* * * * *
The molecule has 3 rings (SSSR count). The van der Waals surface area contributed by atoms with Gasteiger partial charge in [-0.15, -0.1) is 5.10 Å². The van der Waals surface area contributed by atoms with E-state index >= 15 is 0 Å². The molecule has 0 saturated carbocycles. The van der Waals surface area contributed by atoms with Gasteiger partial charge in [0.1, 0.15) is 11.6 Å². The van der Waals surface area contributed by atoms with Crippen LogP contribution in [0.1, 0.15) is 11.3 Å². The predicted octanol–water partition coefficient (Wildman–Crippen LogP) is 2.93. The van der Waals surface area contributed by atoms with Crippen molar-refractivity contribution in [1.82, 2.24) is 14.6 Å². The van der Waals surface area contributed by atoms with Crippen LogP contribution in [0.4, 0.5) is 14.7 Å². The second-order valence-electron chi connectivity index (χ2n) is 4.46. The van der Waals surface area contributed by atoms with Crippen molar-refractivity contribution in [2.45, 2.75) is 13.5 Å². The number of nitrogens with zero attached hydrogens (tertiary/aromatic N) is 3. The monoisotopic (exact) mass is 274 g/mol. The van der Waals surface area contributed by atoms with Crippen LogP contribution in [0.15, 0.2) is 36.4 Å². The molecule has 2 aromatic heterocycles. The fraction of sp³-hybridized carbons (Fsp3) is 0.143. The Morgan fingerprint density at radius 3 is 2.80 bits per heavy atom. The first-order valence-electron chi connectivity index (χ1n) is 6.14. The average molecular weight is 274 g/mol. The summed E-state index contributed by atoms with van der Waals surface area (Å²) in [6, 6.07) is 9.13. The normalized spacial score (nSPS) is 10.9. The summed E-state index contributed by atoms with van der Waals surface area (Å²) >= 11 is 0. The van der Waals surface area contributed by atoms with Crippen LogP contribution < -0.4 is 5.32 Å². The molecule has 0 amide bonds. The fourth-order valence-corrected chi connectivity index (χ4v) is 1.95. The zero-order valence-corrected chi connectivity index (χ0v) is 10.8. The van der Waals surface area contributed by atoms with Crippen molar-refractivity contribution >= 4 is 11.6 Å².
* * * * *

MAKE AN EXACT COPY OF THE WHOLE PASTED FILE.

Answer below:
The molecule has 3 rings (SSSR count). The van der Waals surface area contributed by atoms with Gasteiger partial charge in [-0.15, -0.1) is 5.10 Å². The van der Waals surface area contributed by atoms with E-state index >= 15 is 0 Å². The molecule has 0 saturated carbocycles. The van der Waals surface area contributed by atoms with Gasteiger partial charge in [0.1, 0.15) is 11.6 Å². The van der Waals surface area contributed by atoms with Crippen LogP contribution in [0.1, 0.15) is 11.3 Å². The predicted octanol–water partition coefficient (Wildman–Crippen LogP) is 2.93. The van der Waals surface area contributed by atoms with Crippen molar-refractivity contribution in [1.82, 2.24) is 14.6 Å². The van der Waals surface area contributed by atoms with Crippen LogP contribution in [0.4, 0.5) is 14.7 Å². The second-order valence-electron chi connectivity index (χ2n) is 4.46. The van der Waals surface area contributed by atoms with Crippen molar-refractivity contribution in [2.45, 2.75) is 13.5 Å². The number of nitrogens with zero attached hydrogens (tertiary/aromatic N) is 3. The monoisotopic (exact) mass is 274 g/mol. The van der Waals surface area contributed by atoms with Crippen LogP contribution in [0.15, 0.2) is 36.4 Å². The molecule has 2 aromatic heterocycles. The fraction of sp³-hybridized carbons (Fsp3) is 0.143. The Morgan fingerprint density at radius 3 is 2.80 bits per heavy atom. The first-order valence-electron chi connectivity index (χ1n) is 6.14. The average molecular weight is 274 g/mol. The summed E-state index contributed by atoms with van der Waals surface area (Å²) in [6, 6.07) is 9.13. The normalized spacial score (nSPS) is 10.9. The summed E-state index contributed by atoms with van der Waals surface area (Å²) >= 11 is 0. The van der Waals surface area contributed by atoms with Crippen LogP contribution < -0.4 is 5.32 Å². The molecule has 0 amide bonds. The fourth-order valence-corrected chi connectivity index (χ4v) is 1.95. The zero-order valence-corrected chi connectivity index (χ0v) is 10.8. The van der Waals surface area contributed by atoms with Crippen molar-refractivity contribution >= 4 is 11.6 Å².